After filling in any new nopes, it’s always best to check again for any squares containing five different nope values in total, as well as any lines with five of the same nope value:

Filled in two more skys in row #6, based on all the nope values in row #6

Seeing that there are five nopes with a value of 5 in the row #6, I was able to fill in one sky with a value of 5 in the fourth position of that row (green), as well as the corresponding nopes in column #4 and row #5. This allowed me to fill in a sky of 4 in the second position of the same row.

Now we can look at the clues again, and try to see if there are any possible nopes we can add to any of the squares, based on both the clue(s) and the skys that are already filled in.

Below I have listed some rules that I came up with to help determine which nopes and skys will go where. These rules are by no means exhaustive, but they should give you a general idea of how to approach this problem. I will explain in more detail and give examples as we work through this problem, so for now it might be good to just skim over these rules and refer back to them as needed.

Here are a few general rules to start with:

  • Reminder: a clue is the exact number of skys that are visible from the side of a row/column (line) that is adjacent to that clue. There can never be more or less visible skys than specified in the clue.
  • An unknown clue means that the number of visible skys can be any number between 1 and 6.
  • A sky with a higher height value (we will call the height `sky` or ‘sky value’) will always block any skys following it that have a lower sky value.
  • The first sky in any line will always be visible from that side. Therefore the first square always increments the total number of visible skys by 1, regardless of its sky value.
  • Nothing can block a sky with a value of 6. Therefore any skys that come after a 6 in a line cannot be seen. Also, a 6 is always visible in any position of a line, no matter what comes before it.
  • One helpful way to narrow down what nopes or skys can be filled in for a particular square, is to look at the clues and already filled-in sky values for the line containing that square, and see if you can use that to determine if the initial sky values of the squares its line should be in an increasing or decreasing sequence. If so, you can sometimes use that knowledge to fill in nopes or skys in one or more of that line’s squares (I will explain more about this later on).

Here are some more specific rules that may help as well:

  • A line with a clue of 2 can never have the first three squares as an increasing sequence (ex: 4, 5, 6). Otherwise you would be able to see more than 2 skys.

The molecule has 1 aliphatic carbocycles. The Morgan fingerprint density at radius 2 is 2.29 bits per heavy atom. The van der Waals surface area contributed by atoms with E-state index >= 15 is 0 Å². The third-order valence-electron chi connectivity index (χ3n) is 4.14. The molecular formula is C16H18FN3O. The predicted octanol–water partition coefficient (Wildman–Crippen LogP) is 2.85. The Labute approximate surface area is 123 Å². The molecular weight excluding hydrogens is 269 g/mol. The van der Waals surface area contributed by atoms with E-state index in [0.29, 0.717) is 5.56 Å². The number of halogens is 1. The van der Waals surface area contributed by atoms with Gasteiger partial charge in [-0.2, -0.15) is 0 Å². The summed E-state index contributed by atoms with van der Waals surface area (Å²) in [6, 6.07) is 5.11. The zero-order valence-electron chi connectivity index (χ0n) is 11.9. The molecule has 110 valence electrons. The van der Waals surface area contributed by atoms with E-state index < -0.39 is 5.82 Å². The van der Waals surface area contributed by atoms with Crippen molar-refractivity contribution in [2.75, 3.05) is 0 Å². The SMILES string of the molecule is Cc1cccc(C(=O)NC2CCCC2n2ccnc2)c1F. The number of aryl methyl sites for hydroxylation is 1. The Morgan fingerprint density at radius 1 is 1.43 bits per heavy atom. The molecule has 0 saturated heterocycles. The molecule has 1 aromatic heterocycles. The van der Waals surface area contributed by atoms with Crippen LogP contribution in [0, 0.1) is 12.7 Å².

• If we know the value of a sky in certain lines, we can determine if the clue will from then on be useless to us. For example, a line with a clue of 2 and a sky of 6 in the second square, could have a valid first square sky of any number between 1 and 5, so this clue can no longer be used to determine anything. It can be helpful to cross out a useless clue out so that we know that we should skip it when we are trying to find our next sky or nope value.
  • Here is a list I made of some specific rules that can always be followed when you know a combination of certain clue and sky values. (<-n-> indicates that the sky value of n can be in a square in any position surrounding it, and the rule will still apply):
Some specific rules based on combinations of known skys and clues

Now let’s see if we can cross out any useless clues or fill in any nopes based on these rules:

Used the above rules to find two increasing sequences and filled in a sky of 1 in row #5

By using the rules, I was able to see that in the fifth row, the two initial values on both sides have to be an increasing sequence (cyan colored up arrow). Therefore, I knew that the squares in the second and fifth positions could never be 1, so I added the number 1 to the nopes of those two squares. (A 5,6 is in the middle of this row, which means these two clues are no longer directly related. I used the rules on them individually, and they both just happened to be increasing; just because one is increasing does not mean that the other has to be increasing in turn.)

What step do you think we should take next?

As usual, it is a good idea to check if there are any “sets of five nopes” (from now on, I will use this term to refer to both squares with five total nopes, as well as lines with five of the same nope). Unfortunately there aren’t any sets of five nopes here, so let’s see if we can fill in any nopes or skys using the list of rules we went over above:

Filled in a sky of 6 in position [2, 5]

By using the rule that says a 6 will always block everything that comes after it, and by seeing that the clue at the bottom of column #5 is 4, I was able to determine that the square located at row #3 column #5 could never have a sky value of 6, because otherwise there would be less than four visible skys in total. This is because the sky of 2 at position [5, 5] will always being blocked by a square with a higher sky, since the initial two rows must have at least one sky value greater than 2. (For brevity, I will refer to square positions in the format of [row_number, column_number] from now on.)

To figure out what to fill in next, we should perform our usual step of checking for sets of five nopes again:

Filled in two skys, both with a value of 6, in positions [1, 2] and [3, 3]

As you can see, I checked for sets of five nopes and found one in row #1 and another in row #3, so I was able to fill in two skys of 6 at positions [1, 2] and [3, 3]. This gives us a total of six skys with a value of 6, which lets us know that every remaining sky must have a value between 1 and 5. You may find it helpful to write this additional information down, but if you’ve been following along and filling in the corresponding nopes on each square each time you fill in a sky, it’s not really necessary. I also added an up arrow next to the clue on the left side of row #3 to signify that the first two sky values must be an increasing sequence.